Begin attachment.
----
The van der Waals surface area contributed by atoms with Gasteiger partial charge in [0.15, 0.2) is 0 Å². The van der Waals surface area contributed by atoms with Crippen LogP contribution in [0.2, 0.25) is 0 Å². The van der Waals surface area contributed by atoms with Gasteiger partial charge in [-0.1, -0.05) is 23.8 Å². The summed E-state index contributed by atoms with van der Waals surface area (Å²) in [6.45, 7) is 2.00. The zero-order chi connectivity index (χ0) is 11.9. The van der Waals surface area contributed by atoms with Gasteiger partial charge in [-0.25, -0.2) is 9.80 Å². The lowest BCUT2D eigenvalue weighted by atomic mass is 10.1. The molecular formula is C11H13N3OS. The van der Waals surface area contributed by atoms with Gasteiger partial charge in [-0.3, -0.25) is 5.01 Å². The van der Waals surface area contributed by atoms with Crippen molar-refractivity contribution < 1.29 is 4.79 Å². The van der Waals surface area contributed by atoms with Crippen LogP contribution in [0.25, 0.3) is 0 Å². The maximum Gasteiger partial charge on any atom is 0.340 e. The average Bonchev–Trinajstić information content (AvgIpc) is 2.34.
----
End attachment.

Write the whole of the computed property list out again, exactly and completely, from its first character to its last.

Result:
The van der Waals surface area contributed by atoms with Gasteiger partial charge in [0.15, 0.2) is 0 Å². The van der Waals surface area contributed by atoms with Crippen LogP contribution in [0.2, 0.25) is 0 Å². The van der Waals surface area contributed by atoms with Gasteiger partial charge in [-0.1, -0.05) is 23.8 Å². The summed E-state index contributed by atoms with van der Waals surface area (Å²) in [6.45, 7) is 2.00. The zero-order chi connectivity index (χ0) is 11.9. The van der Waals surface area contributed by atoms with Gasteiger partial charge in [-0.25, -0.2) is 9.80 Å². The lowest BCUT2D eigenvalue weighted by atomic mass is 10.1. The molecular formula is C11H13N3OS. The van der Waals surface area contributed by atoms with Gasteiger partial charge in [-0.3, -0.25) is 5.01 Å². The van der Waals surface area contributed by atoms with Crippen molar-refractivity contribution < 1.29 is 4.79 Å². The van der Waals surface area contributed by atoms with Crippen LogP contribution in [0.25, 0.3) is 0 Å². The maximum Gasteiger partial charge on any atom is 0.340 e. The average Bonchev–Trinajstić information content (AvgIpc) is 2.34.